Am I Blue

Am I Blue

In the early 1980’s the country was swept with nostalgia for all things related to early American. This was due to the popular programs of “The Walton’s” and the Depression Era,” The Wild Wild West” and other programs of it’s genre’ and the Victorian Era and “Little House on the Prairie”and the Country fad.
I have have been enamored with all three periods during my years of collecting. Having spent many of my childhood years on a farm, Country Decorating warmed the cockles of my heart.Farm life was a struggle and  Country Collectibles  reminded me of those years. Though they were a struggle  there are so many wonderful memories of my farm life.
Country Decorating created in me a fondness for blue and white china. Every Country or Victorian program had someone sipping tea from a beautiful delicate Blue Willow Cup…hence my consuming fascination with Blue Willow China.
Well as in all collecting fads your tastes will progress from your original passion to a new passion ,discovered during your quest for the former…in my case it became Flow Blue China.
Flow Blue China it seems,though fascinatingly beautiful as it is, was a mistake. In the early 1800’s England became consumed with the blue and white china being imported from China. These imports were for only the very wealthy so the Staffordshire pottery companies began to make relatively good copies. The design would be painted or transferred to the white bodied stoneware and fired. Well one day something happened during the firing and the blue flowed on to the white making an attractive blurry  design. It became very desirable and is to this day highly collectible. If the pottery could speak it would look at the blurry blue on it’s white body and exclaim”Am I blue”,(for those too young to remember this is the title of a 50’s pop song).
I’ll share with you some of my most unusual pieces and keep in mind they were purchased for $25 or less…they would be much more if purchased in antique shops.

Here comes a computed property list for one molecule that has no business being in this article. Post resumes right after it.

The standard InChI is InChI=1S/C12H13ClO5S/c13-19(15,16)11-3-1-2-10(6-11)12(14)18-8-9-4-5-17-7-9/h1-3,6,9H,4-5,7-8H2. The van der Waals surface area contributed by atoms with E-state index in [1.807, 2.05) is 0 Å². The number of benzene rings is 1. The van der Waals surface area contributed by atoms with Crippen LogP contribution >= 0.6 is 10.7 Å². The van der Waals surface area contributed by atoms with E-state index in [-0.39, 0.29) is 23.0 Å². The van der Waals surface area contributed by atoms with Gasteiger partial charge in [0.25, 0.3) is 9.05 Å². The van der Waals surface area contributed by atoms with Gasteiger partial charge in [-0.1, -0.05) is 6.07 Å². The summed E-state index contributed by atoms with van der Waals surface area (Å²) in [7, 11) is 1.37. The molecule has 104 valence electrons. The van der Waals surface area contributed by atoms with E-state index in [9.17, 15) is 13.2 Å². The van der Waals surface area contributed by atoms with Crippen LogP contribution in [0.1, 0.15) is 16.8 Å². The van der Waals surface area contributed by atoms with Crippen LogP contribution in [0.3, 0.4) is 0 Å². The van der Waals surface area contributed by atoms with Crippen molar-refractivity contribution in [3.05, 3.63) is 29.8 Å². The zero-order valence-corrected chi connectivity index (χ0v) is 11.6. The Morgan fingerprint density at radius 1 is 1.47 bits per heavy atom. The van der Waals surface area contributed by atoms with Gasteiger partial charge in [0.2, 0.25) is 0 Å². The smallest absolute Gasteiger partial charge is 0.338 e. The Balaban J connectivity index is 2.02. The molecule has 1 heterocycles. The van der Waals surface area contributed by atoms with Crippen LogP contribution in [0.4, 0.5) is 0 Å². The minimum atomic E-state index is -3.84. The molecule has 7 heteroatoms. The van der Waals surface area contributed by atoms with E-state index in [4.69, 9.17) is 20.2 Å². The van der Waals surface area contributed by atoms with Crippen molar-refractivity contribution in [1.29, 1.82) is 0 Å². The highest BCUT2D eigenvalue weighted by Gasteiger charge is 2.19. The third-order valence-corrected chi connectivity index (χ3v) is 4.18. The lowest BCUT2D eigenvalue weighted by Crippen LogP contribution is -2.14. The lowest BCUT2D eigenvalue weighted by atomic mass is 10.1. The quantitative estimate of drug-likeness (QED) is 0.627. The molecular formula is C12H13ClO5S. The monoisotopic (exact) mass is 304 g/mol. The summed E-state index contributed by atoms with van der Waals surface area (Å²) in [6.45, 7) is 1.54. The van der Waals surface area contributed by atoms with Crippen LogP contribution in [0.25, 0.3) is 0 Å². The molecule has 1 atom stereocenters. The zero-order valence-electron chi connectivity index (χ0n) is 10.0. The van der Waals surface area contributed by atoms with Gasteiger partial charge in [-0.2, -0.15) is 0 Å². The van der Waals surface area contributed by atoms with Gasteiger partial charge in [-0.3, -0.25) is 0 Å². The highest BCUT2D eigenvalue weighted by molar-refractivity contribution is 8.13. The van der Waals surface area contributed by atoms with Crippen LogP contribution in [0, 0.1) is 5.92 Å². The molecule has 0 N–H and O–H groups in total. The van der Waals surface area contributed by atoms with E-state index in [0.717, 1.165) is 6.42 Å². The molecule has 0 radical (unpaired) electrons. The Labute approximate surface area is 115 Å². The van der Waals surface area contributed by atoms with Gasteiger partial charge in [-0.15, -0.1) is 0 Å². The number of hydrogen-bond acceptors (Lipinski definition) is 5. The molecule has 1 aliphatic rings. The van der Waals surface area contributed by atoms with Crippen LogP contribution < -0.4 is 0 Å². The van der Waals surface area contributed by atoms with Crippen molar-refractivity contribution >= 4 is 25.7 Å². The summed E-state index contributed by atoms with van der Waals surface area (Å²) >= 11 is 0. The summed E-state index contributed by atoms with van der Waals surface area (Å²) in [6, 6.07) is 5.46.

This my most exciting find. Found for $5 this chamber pot has long been my desire. Until my children were grown I couldn’t even look at one of these as they would recoil in horror and scream”Don’t touch that and don’t you dare to bring one of those into our house!As you can see it makes a marvelous planter especially for my powder room.
Below is an especially beautiful pitcher portion of a bowl and pitcher used in bedrooms on a wash stand,  the most convenient item for washing face and hands in morning until running water was available. This is a particularly blurred version to the point that the original design is unintelligible. It is an early design as it is not marked and of a heavier weight. In 1890 a law was passed if pottery was made in England it had to be marked England.Pieces before 1890 are more valuable.Those produced after 1890 are lighter in weight and often have gold trim.
A decanter beautifully presented but of early 1900’s as it has gold trim and is marked England.
A lovely set of flow blue finger bowls.Yes Victorians could never eat with messy fingers.
” Fingerlicken Good” was not allowed.
This a milk pitcher. Every Victorian table was set with a milk pitcher especially at breakfast.
Would love to hear of your discoveries

shop with me online @http://marykay.com/mmar

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